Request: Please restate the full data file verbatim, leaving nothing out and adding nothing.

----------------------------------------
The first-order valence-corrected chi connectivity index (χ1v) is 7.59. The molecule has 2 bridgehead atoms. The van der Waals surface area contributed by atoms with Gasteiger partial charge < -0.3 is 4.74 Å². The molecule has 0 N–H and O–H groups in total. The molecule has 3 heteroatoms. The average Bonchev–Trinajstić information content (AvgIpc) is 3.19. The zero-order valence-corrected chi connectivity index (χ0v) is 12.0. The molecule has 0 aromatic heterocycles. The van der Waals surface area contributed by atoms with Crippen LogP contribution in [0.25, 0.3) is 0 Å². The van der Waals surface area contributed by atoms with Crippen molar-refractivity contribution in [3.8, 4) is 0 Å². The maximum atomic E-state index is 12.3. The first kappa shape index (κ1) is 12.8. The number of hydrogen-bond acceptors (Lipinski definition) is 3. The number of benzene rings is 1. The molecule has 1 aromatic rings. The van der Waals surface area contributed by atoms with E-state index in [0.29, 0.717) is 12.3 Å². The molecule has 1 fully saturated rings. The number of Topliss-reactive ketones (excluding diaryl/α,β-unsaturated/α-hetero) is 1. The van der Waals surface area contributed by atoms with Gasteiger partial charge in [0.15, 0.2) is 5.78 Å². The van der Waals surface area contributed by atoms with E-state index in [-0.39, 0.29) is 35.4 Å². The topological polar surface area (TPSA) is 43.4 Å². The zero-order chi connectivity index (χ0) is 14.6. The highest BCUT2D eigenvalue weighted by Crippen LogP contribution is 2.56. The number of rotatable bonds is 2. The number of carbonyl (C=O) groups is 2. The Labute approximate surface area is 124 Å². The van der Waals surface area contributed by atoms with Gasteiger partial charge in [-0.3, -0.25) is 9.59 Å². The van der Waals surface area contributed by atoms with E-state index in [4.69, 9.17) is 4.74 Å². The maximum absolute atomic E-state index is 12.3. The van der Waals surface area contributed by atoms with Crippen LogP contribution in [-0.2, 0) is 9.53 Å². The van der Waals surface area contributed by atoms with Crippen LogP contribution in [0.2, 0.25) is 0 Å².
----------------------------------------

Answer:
The first-order valence-corrected chi connectivity index (χ1v) is 7.59. The molecule has 2 bridgehead atoms. The van der Waals surface area contributed by atoms with Gasteiger partial charge < -0.3 is 4.74 Å². The molecule has 0 N–H and O–H groups in total. The molecule has 3 heteroatoms. The average Bonchev–Trinajstić information content (AvgIpc) is 3.19. The zero-order valence-corrected chi connectivity index (χ0v) is 12.0. The molecule has 0 aromatic heterocycles. The van der Waals surface area contributed by atoms with Crippen LogP contribution in [0.25, 0.3) is 0 Å². The van der Waals surface area contributed by atoms with Crippen molar-refractivity contribution in [3.8, 4) is 0 Å². The maximum atomic E-state index is 12.3. The first kappa shape index (κ1) is 12.8. The number of hydrogen-bond acceptors (Lipinski definition) is 3. The number of benzene rings is 1. The molecule has 1 aromatic rings. The van der Waals surface area contributed by atoms with E-state index in [0.29, 0.717) is 12.3 Å². The molecule has 1 fully saturated rings. The number of Topliss-reactive ketones (excluding diaryl/α,β-unsaturated/α-hetero) is 1. The van der Waals surface area contributed by atoms with Gasteiger partial charge in [0.15, 0.2) is 5.78 Å². The van der Waals surface area contributed by atoms with E-state index in [-0.39, 0.29) is 35.4 Å². The topological polar surface area (TPSA) is 43.4 Å². The zero-order chi connectivity index (χ0) is 14.6. The highest BCUT2D eigenvalue weighted by Crippen LogP contribution is 2.56. The number of rotatable bonds is 2. The number of carbonyl (C=O) groups is 2. The Labute approximate surface area is 124 Å². The van der Waals surface area contributed by atoms with Gasteiger partial charge in [-0.3, -0.25) is 9.59 Å². The van der Waals surface area contributed by atoms with E-state index in [4.69, 9.17) is 4.74 Å². The maximum absolute atomic E-state index is 12.3. The van der Waals surface area contributed by atoms with Crippen LogP contribution in [-0.2, 0) is 9.53 Å². The van der Waals surface area contributed by atoms with Crippen LogP contribution in [0.2, 0.25) is 0 Å².